Burma has begun the trial of six Buddhist men accused of killing Rohingya Muslims during an incident that helped spark last year's deadly sectarian violence.
The men face up to life in prison if convicted at the trial in the Rakhine state town of Taungkok, northwest of Rangoon.
They are the first to go on trial for the June 2012 incident, in which a mob dragged 10 Muslims from a bus and killed them.
A local man who did not want to be identified told VOA the killings were instigated by people who did not live in the town.
"We doubt the arrest and alleged charges on those six men. It’s impossible to kill 10 people by only six. There were many suspicious things in this accident. Most of those who were involved and committed the crimes are strangers, not locals," he said.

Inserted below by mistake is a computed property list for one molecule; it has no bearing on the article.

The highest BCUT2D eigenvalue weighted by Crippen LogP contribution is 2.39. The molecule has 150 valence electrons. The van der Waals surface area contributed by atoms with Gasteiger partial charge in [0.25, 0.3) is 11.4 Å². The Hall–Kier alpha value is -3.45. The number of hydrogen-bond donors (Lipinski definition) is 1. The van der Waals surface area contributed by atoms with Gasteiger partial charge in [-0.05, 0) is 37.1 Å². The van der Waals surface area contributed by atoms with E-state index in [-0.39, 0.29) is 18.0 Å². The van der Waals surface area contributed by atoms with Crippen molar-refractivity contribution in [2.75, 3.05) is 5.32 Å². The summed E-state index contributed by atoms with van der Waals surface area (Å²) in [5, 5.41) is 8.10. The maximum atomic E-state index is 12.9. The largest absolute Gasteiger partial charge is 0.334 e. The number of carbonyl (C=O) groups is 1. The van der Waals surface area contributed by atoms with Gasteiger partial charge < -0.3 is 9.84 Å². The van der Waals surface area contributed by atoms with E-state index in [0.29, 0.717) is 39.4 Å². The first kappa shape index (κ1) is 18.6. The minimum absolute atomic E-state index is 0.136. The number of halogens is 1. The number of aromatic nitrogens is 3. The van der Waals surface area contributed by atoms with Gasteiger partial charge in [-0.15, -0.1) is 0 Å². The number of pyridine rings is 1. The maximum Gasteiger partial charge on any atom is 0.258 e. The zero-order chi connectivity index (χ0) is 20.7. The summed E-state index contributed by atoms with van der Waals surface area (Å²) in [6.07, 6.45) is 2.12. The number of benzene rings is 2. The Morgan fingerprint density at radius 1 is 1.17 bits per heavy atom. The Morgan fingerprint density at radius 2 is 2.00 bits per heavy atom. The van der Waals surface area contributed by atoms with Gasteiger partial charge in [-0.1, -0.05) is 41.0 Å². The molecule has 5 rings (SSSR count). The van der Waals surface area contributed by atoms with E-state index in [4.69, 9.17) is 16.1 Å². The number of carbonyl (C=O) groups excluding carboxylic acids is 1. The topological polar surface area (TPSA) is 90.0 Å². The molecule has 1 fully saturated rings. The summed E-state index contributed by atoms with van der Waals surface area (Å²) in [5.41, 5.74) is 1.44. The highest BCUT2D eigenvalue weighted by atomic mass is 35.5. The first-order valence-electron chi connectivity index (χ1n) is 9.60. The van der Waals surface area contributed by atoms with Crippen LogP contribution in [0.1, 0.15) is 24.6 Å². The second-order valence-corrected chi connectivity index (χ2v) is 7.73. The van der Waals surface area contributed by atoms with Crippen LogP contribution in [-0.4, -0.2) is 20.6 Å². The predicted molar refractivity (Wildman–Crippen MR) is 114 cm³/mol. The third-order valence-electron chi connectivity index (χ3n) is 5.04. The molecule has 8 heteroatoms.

The killings are believed to have been in response to the rape and murder of a Buddhist girl, allegedly by Muslim men a few weeks before.
Both incidents are blamed for sparking the widespread violence between Muslims and Buddhists that killed more than 200 and pushed tens of thousands from their homes.
Earlier this week, a United Nations human rights envoy toured Rakhine state following another round of violence in the area.
During a tour of camps for displaced Rohingya Muslims, Tomas Ojea Quintana called for the residents to organize to help find a peaceful solution.
State government spokesman U Hla Thein said a plan was in place to rebuild trust between the Buddhist and Muslim communities.
(This report was produced in collaboration with the VOA Burmese service.)